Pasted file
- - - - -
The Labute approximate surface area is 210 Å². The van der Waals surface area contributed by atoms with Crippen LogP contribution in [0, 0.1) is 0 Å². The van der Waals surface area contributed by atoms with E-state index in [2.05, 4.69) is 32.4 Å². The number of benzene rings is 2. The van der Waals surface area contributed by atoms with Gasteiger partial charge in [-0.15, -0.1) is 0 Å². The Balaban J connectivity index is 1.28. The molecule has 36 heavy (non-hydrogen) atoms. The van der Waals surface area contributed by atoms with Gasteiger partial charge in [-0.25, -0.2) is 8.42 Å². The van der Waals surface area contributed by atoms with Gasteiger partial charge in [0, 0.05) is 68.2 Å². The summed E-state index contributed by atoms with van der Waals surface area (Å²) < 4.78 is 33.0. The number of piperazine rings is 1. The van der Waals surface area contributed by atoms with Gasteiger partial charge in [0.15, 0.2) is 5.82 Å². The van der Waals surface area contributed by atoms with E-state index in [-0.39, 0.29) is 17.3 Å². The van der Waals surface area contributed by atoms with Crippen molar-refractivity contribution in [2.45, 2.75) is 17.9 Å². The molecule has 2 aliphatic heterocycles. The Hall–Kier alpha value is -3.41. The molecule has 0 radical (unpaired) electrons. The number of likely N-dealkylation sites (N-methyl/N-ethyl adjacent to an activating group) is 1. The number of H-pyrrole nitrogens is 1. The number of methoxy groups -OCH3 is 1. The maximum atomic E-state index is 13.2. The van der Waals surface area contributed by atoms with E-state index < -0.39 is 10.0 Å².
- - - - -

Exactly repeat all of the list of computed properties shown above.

The Labute approximate surface area is 210 Å². The van der Waals surface area contributed by atoms with Crippen LogP contribution in [0, 0.1) is 0 Å². The van der Waals surface area contributed by atoms with E-state index in [2.05, 4.69) is 32.4 Å². The number of benzene rings is 2. The van der Waals surface area contributed by atoms with Gasteiger partial charge in [-0.15, -0.1) is 0 Å². The Balaban J connectivity index is 1.28. The molecule has 36 heavy (non-hydrogen) atoms. The van der Waals surface area contributed by atoms with Gasteiger partial charge in [-0.25, -0.2) is 8.42 Å². The van der Waals surface area contributed by atoms with Gasteiger partial charge in [0, 0.05) is 68.2 Å². The summed E-state index contributed by atoms with van der Waals surface area (Å²) < 4.78 is 33.0. The number of piperazine rings is 1. The van der Waals surface area contributed by atoms with Gasteiger partial charge in [0.15, 0.2) is 5.82 Å². The van der Waals surface area contributed by atoms with E-state index in [-0.39, 0.29) is 17.3 Å². The van der Waals surface area contributed by atoms with Crippen molar-refractivity contribution in [2.45, 2.75) is 17.9 Å². The molecule has 2 aliphatic heterocycles. The Hall–Kier alpha value is -3.41. The molecule has 0 radical (unpaired) electrons. The number of likely N-dealkylation sites (N-methyl/N-ethyl adjacent to an activating group) is 1. The number of H-pyrrole nitrogens is 1. The number of methoxy groups -OCH3 is 1. The maximum atomic E-state index is 13.2. The van der Waals surface area contributed by atoms with E-state index < -0.39 is 10.0 Å².